By Rebecca Bulnes
By Laurie Charles
By Chuck Strouse
By Lee Zimmerman
By Laurie Charles
By Falyn Freyman
By Hans Morgenstern
Staging a comeback on the same MTV screen that spurred Teen Pop Mania, Ozzy Osbourne not only officially buried the bubblegum phenomenon, he brought back to life the roots of rock and roll. It's strange enough that the man to revive rock in the 21st Century is a symbol of the 1970s. Stranger still, Pop hopped back on top not by rehashing Black Sabbath classics over and over on reunion tours for geezers, but by reinventing himself as a TV character for teens.
Just two weeks after Britney Spears breezed through Fort Lauderdale's NCRC with her getting-old-quick lip synching and gymnastics, the Ozzman cometh to Mars Music Amphitheatre as the freshest flavor of the month. Besides headlining the seventh annual edition of Ozzfest, the 53-year-old dyslexic rocker -- currently championed as the best dad in the United States after he got the highest ratings in MTV history with his reality show The Osbournes -- will once again showcase a quick rundown of who's who among his heavy metal offspring.
Even if you can't necessarily trace Ozzy's legacy through all of today's names, L.A.'s System of a Down, Dallas's Drowning Pool, and especially San Diego's P.O.D. can be easily related to the metal godfather. You don't have to force your imagination to see them, 30 years from now, as characters on a TV reality show. You just have to listen to their music.
Given such prodigious progeny, wife, manager, and tour mastermind Sharon Osbourne finds all the fuss about the MTV show a little much. "Ozzy's musical career is as big as it ever has been," she points out, "so TV hasn't added to it because Ozzy always sells out [his shows]. I think people in the press that cover TV don't realize how big Ozzy's musical career has been for the last 34 years."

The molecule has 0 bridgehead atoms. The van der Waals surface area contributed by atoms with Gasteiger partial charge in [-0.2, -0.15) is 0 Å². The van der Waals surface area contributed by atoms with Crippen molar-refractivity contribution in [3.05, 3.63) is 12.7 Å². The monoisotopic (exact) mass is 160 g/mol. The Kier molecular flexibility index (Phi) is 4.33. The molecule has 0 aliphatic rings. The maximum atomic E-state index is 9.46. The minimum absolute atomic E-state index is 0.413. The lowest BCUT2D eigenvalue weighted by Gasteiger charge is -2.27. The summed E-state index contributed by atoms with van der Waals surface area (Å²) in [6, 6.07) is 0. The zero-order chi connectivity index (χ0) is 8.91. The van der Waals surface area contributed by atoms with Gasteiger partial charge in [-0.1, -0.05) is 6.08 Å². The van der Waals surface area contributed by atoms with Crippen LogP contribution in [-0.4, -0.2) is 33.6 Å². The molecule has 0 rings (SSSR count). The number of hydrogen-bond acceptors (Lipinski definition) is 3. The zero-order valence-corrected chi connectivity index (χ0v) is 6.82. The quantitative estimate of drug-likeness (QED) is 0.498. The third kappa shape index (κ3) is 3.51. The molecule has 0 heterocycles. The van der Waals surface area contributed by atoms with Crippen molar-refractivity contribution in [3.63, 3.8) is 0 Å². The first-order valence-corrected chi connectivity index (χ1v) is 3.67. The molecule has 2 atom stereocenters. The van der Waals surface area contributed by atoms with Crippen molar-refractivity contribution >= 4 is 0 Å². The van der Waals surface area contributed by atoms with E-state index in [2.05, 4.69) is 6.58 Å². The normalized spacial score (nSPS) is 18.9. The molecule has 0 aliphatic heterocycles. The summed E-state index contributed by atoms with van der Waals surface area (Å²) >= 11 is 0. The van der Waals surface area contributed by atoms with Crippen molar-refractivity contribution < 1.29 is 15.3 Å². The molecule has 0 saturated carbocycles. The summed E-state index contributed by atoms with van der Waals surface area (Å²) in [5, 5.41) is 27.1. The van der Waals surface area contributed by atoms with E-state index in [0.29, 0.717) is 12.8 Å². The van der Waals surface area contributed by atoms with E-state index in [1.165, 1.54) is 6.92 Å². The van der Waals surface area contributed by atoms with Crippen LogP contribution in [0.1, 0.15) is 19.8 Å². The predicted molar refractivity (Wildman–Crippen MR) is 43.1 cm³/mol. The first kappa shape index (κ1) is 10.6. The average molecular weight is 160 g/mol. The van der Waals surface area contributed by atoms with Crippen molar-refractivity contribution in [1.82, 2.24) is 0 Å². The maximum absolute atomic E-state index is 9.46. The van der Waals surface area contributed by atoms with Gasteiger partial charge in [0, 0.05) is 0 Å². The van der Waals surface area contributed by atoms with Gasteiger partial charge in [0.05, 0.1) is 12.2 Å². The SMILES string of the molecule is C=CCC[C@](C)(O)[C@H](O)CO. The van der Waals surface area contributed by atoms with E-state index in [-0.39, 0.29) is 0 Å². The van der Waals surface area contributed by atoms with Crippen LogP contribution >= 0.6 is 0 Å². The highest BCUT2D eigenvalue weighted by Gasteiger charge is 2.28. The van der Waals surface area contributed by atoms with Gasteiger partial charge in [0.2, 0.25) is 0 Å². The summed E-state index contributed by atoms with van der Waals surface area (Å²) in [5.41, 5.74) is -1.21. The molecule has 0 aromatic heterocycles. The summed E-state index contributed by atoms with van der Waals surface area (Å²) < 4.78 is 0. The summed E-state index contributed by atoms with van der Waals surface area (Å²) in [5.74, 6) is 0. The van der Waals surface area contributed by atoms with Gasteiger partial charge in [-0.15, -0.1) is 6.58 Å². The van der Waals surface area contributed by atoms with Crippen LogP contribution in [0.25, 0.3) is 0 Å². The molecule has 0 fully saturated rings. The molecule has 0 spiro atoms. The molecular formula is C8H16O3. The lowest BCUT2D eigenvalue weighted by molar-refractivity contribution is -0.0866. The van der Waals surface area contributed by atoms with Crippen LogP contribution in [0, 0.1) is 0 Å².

What's the frequency, Kenneth?
The same night Ozzfest 2002 kicked off in Scranton, Pennsylvania, last July 10, Miami's own rock scene reared its ugly-but-not-plastic head at Billboardlive under the tricky name of LocalPalooza. Onstage, neither Nicolle Chirino nor Rachel Goodrich (from the band Deezal) wasted any time fondling teddy bears and wondering whether they were girls or women. Instead each rocked the house with guitars slung low. Far from the Orlando factory, nobody missed Britney.
Salsa star Willy Chirino looked on as a proud poppa as daughter Nicolle twisted his tropical legacy into power rock. Her bittersweet-meets-grrrl voice and aggressive guitar-playing led a band with only a few months together. But being good has never been enough to guarantee an audience. "It's not easy here to play rock and be heard, and I don't think it makes a big difference if you're singing in English or in Spanish," said Nicolle, who is also debating the idea of leaving Miami for good. "I can't decide what's worse: the lack of places to play or to be ignored by the radio," she added.
For the night at least, Billboardlive stood as a rocker oasis on Ocean Drive: fancy stage, nice sound, media attention, and support from friends and hardcore fans. For six hours new and not-so-new takes on rock rumbled toward the sea. Nicolle Chirino's band, the semi-punk/pop trio Deezal, and kind-of-grunge quintet Lift rocked straight with no chaser. Explosive yet tight reggae crew Dubskatta and cumbia-ska party boys Locos Por Juana dropped rock guitar riffs into their otherwise island mix. And Cuban underground legend Garaje H, led by attitude-driven exile Abel Garcia, catered to Bizkit fans dropping undecipherable Cuban slang rap on hard-ass rock.
Even if we admit that the swing back to rock is just another turn of the industry screw, this may be the time to start celebrating a new era for serious rock in this dance-music paradise. In Miami there appear to be some people who don't buy the bubblegum way of life, as Ozzy's family grows bigger day after day.